With government bodies requiring manufacturers to correct Power Factor inefficiency in environmentally unfriendly products, the market for Power Factor Correction is becoming very lucrative, with the Power Supply Market estimated at $12.2 billion.

More than 10 years ago, Professor Shmuel Ben Yaakov, a leading authority on Power Factor Correction, and two students in his lab in the Power Electronics group at BGU’s Department of Electrical and Computer Engineering, began working on an Integrated Circuit chip that would simplify the design of electrical devices.

Arkady Katz and Ilya Zeltser, two immigrants from the former U.S.S.R., were working on advanced degrees at BGU when they decided to focus on market-driven research. “We knew there was a commercial need for Power Factor Correction,” said Katz. “Our aim was to prevent the problem and make it easier and faster for engineers to design appliances and equipment,” added Zeltser.

In April 2000, Green Power Technologies Ltd. was established. Katz serves as Chief Operating Officer, Zeltser heads the startup company’s Research and Development, and Ben Yaakov is Chief Science Officer.

Using innovative technology, the Israeli startup has developed a family of integrated, minimized, matchbox-sized products that solve the problem of power conversion and the need for Power Factor Correction. Extra benefits: an electronics company gains a shorter time to market for a new product and production cost cutting.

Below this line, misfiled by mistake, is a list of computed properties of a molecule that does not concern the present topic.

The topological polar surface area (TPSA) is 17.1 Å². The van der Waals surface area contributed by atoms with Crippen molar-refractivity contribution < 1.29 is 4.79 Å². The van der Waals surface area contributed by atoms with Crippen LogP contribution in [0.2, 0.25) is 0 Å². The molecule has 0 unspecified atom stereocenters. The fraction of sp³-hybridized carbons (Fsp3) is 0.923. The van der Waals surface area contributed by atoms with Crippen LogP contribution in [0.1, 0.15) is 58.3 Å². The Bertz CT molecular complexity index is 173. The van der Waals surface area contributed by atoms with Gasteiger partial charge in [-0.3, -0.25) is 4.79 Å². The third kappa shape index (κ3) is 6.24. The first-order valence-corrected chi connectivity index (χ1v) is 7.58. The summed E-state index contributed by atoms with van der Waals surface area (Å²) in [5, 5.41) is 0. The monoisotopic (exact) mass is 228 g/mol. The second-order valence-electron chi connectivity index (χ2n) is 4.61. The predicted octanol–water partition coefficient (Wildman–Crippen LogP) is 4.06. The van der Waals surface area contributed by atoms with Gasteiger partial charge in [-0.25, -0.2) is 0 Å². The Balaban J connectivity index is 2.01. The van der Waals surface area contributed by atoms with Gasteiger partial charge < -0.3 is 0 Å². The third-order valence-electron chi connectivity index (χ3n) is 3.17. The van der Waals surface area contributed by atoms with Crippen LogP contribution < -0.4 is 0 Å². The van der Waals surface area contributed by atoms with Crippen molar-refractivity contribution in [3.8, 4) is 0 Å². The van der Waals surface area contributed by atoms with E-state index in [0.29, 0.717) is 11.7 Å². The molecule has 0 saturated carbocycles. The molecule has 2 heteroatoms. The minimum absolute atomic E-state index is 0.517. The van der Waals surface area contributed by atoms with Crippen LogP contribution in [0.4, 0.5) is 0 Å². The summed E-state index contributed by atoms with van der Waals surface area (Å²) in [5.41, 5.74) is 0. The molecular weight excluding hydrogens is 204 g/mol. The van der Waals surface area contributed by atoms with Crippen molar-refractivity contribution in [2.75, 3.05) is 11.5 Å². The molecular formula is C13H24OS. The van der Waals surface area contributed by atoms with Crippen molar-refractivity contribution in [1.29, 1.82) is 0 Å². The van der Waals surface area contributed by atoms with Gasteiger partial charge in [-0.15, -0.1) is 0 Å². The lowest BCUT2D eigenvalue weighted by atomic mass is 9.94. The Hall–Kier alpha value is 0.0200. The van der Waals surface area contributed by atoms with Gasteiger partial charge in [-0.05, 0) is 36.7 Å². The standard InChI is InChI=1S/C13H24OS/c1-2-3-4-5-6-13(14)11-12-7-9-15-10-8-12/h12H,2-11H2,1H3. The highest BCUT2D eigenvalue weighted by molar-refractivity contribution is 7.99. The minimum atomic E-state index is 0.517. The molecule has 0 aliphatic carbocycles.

The products are geared to manufacturers who have to comply with the new Power Factor standards requiring harmonic emission. These standards are not only becoming accepted in the U.S., but throughout the world. In-house solutions are time-consuming and hence, expensive. “Off-the-shelf solutions available on the market create heat dissipation which in turn requires another power-consuming device,” said Ben Yaakov.

The Green Power Integrated products are simple, reliable, easily implemented and low cost. A space-saver, one small unit replaces many others. Even a non-technical person can appreciate the difference in circuitry in GPT products as compared to competitor products (with a maze of circuits) that have emerged on the market. The built-in GPT Controller design uses less circuitry to connect equipment to a power line. Result: the robust chip provides better performance. Effect on the environment: less pollution.

Green Power Technologies has five patents in the United States, and last month
they announced a new controller module for products that require high power, in the range of 1 to 3.5 kilowatts. The unit is suitable for producers of plasma big screen TV’s, big network boxes, servers, and microwaves.

“The new module gives our customers the most advanced Power Factor Correction solution for high power applications,” said Eitan Cohen, Green Power Technologies’ CEO. “We provide a complete portfolio of integrated circuitry and modular PFC products covering the entire single phase power range and many different applications. We maintain our goal to be the most innovative company for Power Factor Correction solutions.”

More on Health

Fighting for Israel's truth

We cover what makes life in Israel so special — it's people. A non-profit organization, ISRAEL21c's team of journalists are committed to telling stories that humanize Israelis and show their positive impact on our world. You can bring these stories to life by making a donation of $6/month. 

Jason Harris

Jason Harris

Executive Director

Read more: